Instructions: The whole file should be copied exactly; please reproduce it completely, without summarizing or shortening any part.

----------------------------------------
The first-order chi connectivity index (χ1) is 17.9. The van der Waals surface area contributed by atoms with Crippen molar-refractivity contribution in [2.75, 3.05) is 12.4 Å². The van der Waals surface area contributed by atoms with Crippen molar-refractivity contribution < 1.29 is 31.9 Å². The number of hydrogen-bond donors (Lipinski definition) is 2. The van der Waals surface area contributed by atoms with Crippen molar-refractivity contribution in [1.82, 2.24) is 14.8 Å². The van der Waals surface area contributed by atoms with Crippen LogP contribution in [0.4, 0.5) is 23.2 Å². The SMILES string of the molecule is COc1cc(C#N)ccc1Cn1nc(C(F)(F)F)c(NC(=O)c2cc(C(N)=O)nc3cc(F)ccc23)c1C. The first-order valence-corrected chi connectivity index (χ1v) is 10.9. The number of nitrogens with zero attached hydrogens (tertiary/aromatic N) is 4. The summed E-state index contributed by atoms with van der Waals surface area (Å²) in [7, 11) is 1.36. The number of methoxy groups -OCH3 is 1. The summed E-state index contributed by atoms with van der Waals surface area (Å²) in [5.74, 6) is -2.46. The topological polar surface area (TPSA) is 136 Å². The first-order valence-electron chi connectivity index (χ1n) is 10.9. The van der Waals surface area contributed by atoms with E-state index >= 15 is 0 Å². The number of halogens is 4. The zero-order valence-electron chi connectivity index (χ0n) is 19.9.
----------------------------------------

The first-order chi connectivity index (χ1) is 17.9. The van der Waals surface area contributed by atoms with Crippen molar-refractivity contribution in [2.75, 3.05) is 12.4 Å². The van der Waals surface area contributed by atoms with Crippen molar-refractivity contribution < 1.29 is 31.9 Å². The number of hydrogen-bond donors (Lipinski definition) is 2. The van der Waals surface area contributed by atoms with Crippen molar-refractivity contribution in [1.82, 2.24) is 14.8 Å². The van der Waals surface area contributed by atoms with Crippen LogP contribution in [0.4, 0.5) is 23.2 Å². The SMILES string of the molecule is COc1cc(C#N)ccc1Cn1nc(C(F)(F)F)c(NC(=O)c2cc(C(N)=O)nc3cc(F)ccc23)c1C. The first-order valence-corrected chi connectivity index (χ1v) is 10.9. The number of nitrogens with zero attached hydrogens (tertiary/aromatic N) is 4. The summed E-state index contributed by atoms with van der Waals surface area (Å²) in [7, 11) is 1.36. The number of methoxy groups -OCH3 is 1. The summed E-state index contributed by atoms with van der Waals surface area (Å²) in [5.74, 6) is -2.46. The topological polar surface area (TPSA) is 136 Å². The first-order valence-electron chi connectivity index (χ1n) is 10.9. The van der Waals surface area contributed by atoms with E-state index >= 15 is 0 Å². The number of halogens is 4. The zero-order valence-electron chi connectivity index (χ0n) is 19.9.